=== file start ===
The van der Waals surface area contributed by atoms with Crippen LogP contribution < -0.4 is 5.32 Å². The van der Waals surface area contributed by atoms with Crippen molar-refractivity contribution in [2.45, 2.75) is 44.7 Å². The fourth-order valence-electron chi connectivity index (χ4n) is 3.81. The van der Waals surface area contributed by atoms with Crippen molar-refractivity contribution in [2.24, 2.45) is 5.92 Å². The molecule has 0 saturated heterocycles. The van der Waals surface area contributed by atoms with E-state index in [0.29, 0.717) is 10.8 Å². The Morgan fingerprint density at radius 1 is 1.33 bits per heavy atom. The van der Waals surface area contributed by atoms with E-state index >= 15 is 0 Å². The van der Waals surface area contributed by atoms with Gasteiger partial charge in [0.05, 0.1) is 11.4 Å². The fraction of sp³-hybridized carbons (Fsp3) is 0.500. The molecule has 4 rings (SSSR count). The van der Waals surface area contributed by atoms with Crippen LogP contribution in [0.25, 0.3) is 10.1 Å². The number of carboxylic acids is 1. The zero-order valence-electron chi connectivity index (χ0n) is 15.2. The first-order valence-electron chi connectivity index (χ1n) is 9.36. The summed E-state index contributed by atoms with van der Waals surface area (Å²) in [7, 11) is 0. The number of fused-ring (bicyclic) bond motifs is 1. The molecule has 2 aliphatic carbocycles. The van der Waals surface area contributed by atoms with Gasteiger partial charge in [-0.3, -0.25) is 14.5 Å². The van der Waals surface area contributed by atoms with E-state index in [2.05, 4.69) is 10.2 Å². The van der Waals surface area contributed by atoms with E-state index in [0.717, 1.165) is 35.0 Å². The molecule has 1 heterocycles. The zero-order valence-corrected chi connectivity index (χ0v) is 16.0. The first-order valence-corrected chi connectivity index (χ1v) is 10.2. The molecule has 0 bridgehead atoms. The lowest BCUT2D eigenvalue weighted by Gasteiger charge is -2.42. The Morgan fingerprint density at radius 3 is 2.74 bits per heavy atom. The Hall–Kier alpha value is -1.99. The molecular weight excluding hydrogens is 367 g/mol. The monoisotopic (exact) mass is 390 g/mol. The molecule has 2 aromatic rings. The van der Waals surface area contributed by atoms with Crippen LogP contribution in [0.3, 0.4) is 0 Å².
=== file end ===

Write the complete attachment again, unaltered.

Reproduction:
The van der Waals surface area contributed by atoms with Crippen LogP contribution < -0.4 is 5.32 Å². The van der Waals surface area contributed by atoms with Crippen molar-refractivity contribution in [2.45, 2.75) is 44.7 Å². The fourth-order valence-electron chi connectivity index (χ4n) is 3.81. The van der Waals surface area contributed by atoms with Crippen molar-refractivity contribution in [2.24, 2.45) is 5.92 Å². The molecule has 0 saturated heterocycles. The van der Waals surface area contributed by atoms with E-state index in [0.29, 0.717) is 10.8 Å². The Morgan fingerprint density at radius 1 is 1.33 bits per heavy atom. The van der Waals surface area contributed by atoms with E-state index >= 15 is 0 Å². The van der Waals surface area contributed by atoms with Gasteiger partial charge in [0.05, 0.1) is 11.4 Å². The fraction of sp³-hybridized carbons (Fsp3) is 0.500. The molecule has 4 rings (SSSR count). The van der Waals surface area contributed by atoms with Crippen LogP contribution in [0.25, 0.3) is 10.1 Å². The number of carboxylic acids is 1. The zero-order valence-electron chi connectivity index (χ0n) is 15.2. The first-order valence-electron chi connectivity index (χ1n) is 9.36. The summed E-state index contributed by atoms with van der Waals surface area (Å²) in [7, 11) is 0. The number of fused-ring (bicyclic) bond motifs is 1. The molecule has 2 aliphatic carbocycles. The van der Waals surface area contributed by atoms with Gasteiger partial charge in [-0.3, -0.25) is 14.5 Å². The van der Waals surface area contributed by atoms with E-state index in [2.05, 4.69) is 10.2 Å². The van der Waals surface area contributed by atoms with E-state index in [0.717, 1.165) is 35.0 Å². The molecule has 1 heterocycles. The zero-order valence-corrected chi connectivity index (χ0v) is 16.0. The first-order valence-corrected chi connectivity index (χ1v) is 10.2. The molecule has 0 bridgehead atoms. The lowest BCUT2D eigenvalue weighted by Gasteiger charge is -2.42. The Morgan fingerprint density at radius 3 is 2.74 bits per heavy atom. The Hall–Kier alpha value is -1.99. The molecular weight excluding hydrogens is 367 g/mol. The monoisotopic (exact) mass is 390 g/mol. The molecule has 2 aromatic rings. The van der Waals surface area contributed by atoms with Crippen LogP contribution in [0.3, 0.4) is 0 Å².